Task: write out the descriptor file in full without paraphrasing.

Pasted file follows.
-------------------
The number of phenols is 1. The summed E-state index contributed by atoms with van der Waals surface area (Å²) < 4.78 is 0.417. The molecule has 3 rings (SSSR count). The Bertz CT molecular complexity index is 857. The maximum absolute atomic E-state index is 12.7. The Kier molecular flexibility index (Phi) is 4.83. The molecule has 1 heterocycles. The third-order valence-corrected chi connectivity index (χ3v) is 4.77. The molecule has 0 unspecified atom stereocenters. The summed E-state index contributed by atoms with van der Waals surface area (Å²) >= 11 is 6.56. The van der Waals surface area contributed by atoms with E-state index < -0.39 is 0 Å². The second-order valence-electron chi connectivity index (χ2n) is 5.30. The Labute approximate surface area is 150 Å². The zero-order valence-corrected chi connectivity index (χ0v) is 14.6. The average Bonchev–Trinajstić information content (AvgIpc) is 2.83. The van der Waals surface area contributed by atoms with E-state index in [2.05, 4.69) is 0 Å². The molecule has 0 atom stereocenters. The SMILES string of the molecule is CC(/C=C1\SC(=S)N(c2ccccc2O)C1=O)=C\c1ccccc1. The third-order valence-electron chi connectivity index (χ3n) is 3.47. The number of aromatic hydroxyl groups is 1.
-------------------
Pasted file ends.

The number of phenols is 1. The summed E-state index contributed by atoms with van der Waals surface area (Å²) < 4.78 is 0.417. The molecule has 3 rings (SSSR count). The Bertz CT molecular complexity index is 857. The maximum absolute atomic E-state index is 12.7. The Kier molecular flexibility index (Phi) is 4.83. The molecule has 1 heterocycles. The third-order valence-corrected chi connectivity index (χ3v) is 4.77. The molecule has 0 unspecified atom stereocenters. The summed E-state index contributed by atoms with van der Waals surface area (Å²) >= 11 is 6.56. The van der Waals surface area contributed by atoms with E-state index < -0.39 is 0 Å². The second-order valence-electron chi connectivity index (χ2n) is 5.30. The Labute approximate surface area is 150 Å². The zero-order valence-corrected chi connectivity index (χ0v) is 14.6. The average Bonchev–Trinajstić information content (AvgIpc) is 2.83. The van der Waals surface area contributed by atoms with E-state index in [2.05, 4.69) is 0 Å². The molecule has 0 atom stereocenters. The SMILES string of the molecule is CC(/C=C1\SC(=S)N(c2ccccc2O)C1=O)=C\c1ccccc1. The third-order valence-electron chi connectivity index (χ3n) is 3.47. The number of aromatic hydroxyl groups is 1.